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About the Author

Tim Pratt is a fiction writer, poet, sometime teacher, occasional performance artist, and recent graduate of the Clarion Writer's Workshop. He has poetry upcoming in Asimov's and probably some other places. He lives for the time being in Santa Cruz, California.

[an error occurred while processing this directive] Outside In: Review by A.L. Sirois

The Dog Boys

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Michael waited at the bus stop. The overcast sky looked like wet concrete. He stood by the ditch, tossing stones into the weeds, listening for the rumble of the dirty yellow bus.

He turned, some warning tingling at the back of his head, and saw them coming. The twins approached from either side, as if trying to flank him. The blond came up the middle. He resembled some combination of serpent and bird of prey, his wiry body swaying hypnotically, his blond hair standing up. The nails on his hooked, bony fingers looked unusually sharp. The three advanced, stepping in tandem to some inaudible drummer, slow and constant.

Michael moved back, aware of the deep ditch behind him. He could jump it, but that would mean turning his back. He doubted he could outrun the boys, but he didn't think letting them hit him until they got bored would save him. The twins couldn't possibly be any more disinterested than they already were, and the blond would rip him to pieces long before his interest waned.

Michael was considering running, doubts and all, when salvation came.

The school bus! Michael heard it rumbling, a mobile haven that had never been a haven before. He turned his head and saw the approaching cloud of dust, and the dog boys stopped too, the blond lifting his head like a lion scenting meat.

They'll leave now, Michael thought frantically, they'll run away. Like the boys in the back of the bus, who don't mess with me if I sit near the driver. The dog boys didn't scatter. They kept coming, the blond grinning ravenously, teeth large in his boy's mouth. Michael turned and jumped the ditch, waving his arms, mentally urging Mr. Fraenkel to speed up. The bus chugged steadily and the boys approached. Michael looked over his shoulder, torn between hope and terror.

Then the bus arrived, the glass door's long window before Michael's face and the dog boys safely distant on the other side of the ditch. Michael stepped to the doors.

They didn't open.

Michael looked up, his stomach rolling. Mr. Fraenkel, high on his seat, watched Michael and the dog boys, his face smooth and interested but distant, uninvolved. His hands rested in his lap like small obedient pets.

Michael looked back at the boys. The blond, whose smile had faltered a bit at the bus's approach, grinned again. The three moved more quickly to the edge of the ditch.

Michael beat his fists on the bus door, hammered with his hands and his lunchbox, which broke open, spilling his neatly made sandwich onto the dirt. Mr. Fraenkel watched. Michael looked over his shoulder as the blond crouched on all fours, lips peeled back from his teeth, clearly tensing to leap.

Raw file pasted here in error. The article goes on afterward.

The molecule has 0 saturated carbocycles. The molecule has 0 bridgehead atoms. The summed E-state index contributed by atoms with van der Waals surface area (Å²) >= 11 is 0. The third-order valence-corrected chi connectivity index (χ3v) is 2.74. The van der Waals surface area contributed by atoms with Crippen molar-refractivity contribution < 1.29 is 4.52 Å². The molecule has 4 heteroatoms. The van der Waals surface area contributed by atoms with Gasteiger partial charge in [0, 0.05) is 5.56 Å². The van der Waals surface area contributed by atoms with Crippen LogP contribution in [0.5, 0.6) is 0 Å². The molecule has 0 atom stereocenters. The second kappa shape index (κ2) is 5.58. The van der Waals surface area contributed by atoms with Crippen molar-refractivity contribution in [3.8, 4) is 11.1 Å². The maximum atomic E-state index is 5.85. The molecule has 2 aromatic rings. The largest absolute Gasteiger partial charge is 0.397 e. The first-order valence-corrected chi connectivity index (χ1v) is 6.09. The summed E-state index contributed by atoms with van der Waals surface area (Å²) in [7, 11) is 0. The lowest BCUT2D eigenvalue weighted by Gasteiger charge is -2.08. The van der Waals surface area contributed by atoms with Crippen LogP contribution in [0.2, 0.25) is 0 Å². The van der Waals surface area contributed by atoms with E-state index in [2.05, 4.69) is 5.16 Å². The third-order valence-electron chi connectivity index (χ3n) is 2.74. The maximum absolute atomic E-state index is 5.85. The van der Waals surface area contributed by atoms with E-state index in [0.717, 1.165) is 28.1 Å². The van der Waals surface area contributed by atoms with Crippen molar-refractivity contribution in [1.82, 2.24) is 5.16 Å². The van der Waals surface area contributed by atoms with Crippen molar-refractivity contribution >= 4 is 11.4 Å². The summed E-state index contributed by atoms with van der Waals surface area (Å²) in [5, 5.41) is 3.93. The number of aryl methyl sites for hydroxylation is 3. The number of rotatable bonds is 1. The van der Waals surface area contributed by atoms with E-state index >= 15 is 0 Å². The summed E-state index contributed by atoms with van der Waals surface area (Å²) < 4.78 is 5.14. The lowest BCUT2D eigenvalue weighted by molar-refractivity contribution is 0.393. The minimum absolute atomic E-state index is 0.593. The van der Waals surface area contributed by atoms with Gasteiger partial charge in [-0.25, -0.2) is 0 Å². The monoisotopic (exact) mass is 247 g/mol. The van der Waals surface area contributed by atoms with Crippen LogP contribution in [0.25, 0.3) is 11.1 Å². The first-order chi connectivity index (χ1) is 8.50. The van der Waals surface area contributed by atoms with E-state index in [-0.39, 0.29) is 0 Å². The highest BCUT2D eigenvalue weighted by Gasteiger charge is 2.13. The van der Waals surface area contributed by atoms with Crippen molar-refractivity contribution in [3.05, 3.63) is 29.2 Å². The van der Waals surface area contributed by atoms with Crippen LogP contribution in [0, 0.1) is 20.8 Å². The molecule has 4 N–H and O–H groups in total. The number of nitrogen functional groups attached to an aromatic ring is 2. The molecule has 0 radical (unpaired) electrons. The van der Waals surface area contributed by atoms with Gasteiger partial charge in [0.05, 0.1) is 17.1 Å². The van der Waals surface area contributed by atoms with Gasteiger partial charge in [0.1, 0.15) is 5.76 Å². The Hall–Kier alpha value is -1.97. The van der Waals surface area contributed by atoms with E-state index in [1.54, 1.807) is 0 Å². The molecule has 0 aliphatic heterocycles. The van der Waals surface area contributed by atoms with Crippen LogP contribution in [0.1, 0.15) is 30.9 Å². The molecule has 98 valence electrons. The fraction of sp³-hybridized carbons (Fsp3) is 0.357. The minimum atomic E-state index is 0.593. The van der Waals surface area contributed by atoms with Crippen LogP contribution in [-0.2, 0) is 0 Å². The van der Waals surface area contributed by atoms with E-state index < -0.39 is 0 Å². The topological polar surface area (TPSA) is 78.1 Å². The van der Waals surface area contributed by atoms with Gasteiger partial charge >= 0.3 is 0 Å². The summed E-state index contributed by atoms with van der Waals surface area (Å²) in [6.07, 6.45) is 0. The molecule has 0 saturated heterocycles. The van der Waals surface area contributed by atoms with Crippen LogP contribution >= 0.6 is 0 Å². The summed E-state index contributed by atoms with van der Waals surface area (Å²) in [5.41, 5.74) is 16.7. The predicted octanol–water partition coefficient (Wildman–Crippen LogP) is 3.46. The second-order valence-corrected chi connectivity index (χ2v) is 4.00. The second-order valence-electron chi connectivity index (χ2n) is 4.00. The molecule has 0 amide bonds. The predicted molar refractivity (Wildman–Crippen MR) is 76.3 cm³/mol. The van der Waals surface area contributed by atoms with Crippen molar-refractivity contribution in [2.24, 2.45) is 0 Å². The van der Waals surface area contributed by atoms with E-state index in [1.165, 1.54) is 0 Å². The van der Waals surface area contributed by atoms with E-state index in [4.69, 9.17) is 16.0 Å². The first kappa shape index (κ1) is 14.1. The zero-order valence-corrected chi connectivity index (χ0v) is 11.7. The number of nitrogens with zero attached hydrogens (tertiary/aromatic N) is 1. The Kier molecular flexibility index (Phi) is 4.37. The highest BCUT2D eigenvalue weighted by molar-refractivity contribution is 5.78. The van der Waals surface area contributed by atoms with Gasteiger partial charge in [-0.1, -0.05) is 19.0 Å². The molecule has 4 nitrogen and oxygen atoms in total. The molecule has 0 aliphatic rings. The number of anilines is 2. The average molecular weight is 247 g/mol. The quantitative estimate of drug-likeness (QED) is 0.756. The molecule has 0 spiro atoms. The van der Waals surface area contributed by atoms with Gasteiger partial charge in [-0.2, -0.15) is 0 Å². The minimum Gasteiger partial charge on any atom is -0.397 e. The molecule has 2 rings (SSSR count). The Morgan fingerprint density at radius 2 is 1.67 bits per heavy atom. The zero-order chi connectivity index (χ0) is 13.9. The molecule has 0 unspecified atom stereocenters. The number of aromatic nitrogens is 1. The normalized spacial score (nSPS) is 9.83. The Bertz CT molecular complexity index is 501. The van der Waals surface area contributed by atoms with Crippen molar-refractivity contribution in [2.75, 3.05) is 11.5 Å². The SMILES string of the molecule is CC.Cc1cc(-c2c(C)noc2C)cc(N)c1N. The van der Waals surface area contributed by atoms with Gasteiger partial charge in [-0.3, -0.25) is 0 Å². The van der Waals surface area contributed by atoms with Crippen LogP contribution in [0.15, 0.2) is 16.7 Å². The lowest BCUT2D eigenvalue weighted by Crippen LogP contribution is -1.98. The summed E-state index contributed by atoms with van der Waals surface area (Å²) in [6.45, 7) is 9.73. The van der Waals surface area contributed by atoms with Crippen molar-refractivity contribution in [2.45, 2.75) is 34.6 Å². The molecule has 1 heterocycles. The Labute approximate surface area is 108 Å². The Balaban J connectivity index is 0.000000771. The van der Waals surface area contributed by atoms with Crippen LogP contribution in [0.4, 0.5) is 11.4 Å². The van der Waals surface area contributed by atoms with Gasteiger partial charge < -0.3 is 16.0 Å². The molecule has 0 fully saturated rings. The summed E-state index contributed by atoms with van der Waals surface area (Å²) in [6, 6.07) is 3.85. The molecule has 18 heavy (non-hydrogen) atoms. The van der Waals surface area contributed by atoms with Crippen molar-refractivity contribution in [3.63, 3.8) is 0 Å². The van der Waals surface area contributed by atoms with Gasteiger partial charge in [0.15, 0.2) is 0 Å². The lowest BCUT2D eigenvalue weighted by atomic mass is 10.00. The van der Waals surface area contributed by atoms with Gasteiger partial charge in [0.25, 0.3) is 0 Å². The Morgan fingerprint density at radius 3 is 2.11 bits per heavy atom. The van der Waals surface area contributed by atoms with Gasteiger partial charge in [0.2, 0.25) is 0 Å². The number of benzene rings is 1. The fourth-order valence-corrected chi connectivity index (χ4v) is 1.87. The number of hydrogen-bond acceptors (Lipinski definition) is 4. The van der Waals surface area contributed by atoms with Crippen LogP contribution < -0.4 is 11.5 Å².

Mr. Fraenkel's eyes went wide, and he reached for the silver lever. Michael hammered the doors until they pushed against him, opening. He stepped back, then plunged through. The doors closed behind him.

The glass thumped as the blond boy crashed into it. Michael scrambled up the steps, sure the boy would come through the glass to reach him. He made it safely to the seat behind Mr. Fraenkel and huddled against the far wall, breathing hard and crying.

The blond snarled, foaming. The twins stood calmly behind him, their hands hanging loose. The blond clawed at the door, his nails dragging long impossible furrows down the glass.

Mr. Fraenkel put the bus in gear and pulled away, but the blond boy scrabbled at the glass and somehow found purchase with his hooked fingers. He clung like a leech, his eyes wide and bright in his unlined boy-face. Mr. Fraenkel jerked the wheel, hard, and the boy swayed but held on. The blond beat his forehead against the glass, eyes still wide and fixed on the driver.

Mr. Fraenkel drove to the edge of the road, perilously close to the ditch, where weeds and long branches poked from the autumn wild. Michael clutched the back of Mr. Fraenkel's seat, helpless and terrified. Branches and briars scraped the side of the bus and tore at the blond boy, who still impossibly clung, his monstrous grin fixed and white.

Mr. Fraenkel floored the bus and it roared like an angry beast, like a tiger in a zoo, and the branches scraped and rattled against the bus with greater frequency. A gnarled dogwood branch struck the blond boy and tore one of his arms loose. He swung out precariously, but didn't fall, one hand still holding onto the glass. He glared, feral and determined, at Mr. Fraenkel and Michael in turn. The next branch struck him squarely in the back and tore him, tumbling, from the door.

Michael swallowed and ran to the back of the bus. The blond boy was nowhere, gone, unless he'd fallen in the ditch.

Dead, Michael thought. But knew he wasn't.

"What the fuck?" Mr. Fraenkel said, and Michael was too worn and scared to be surprised.

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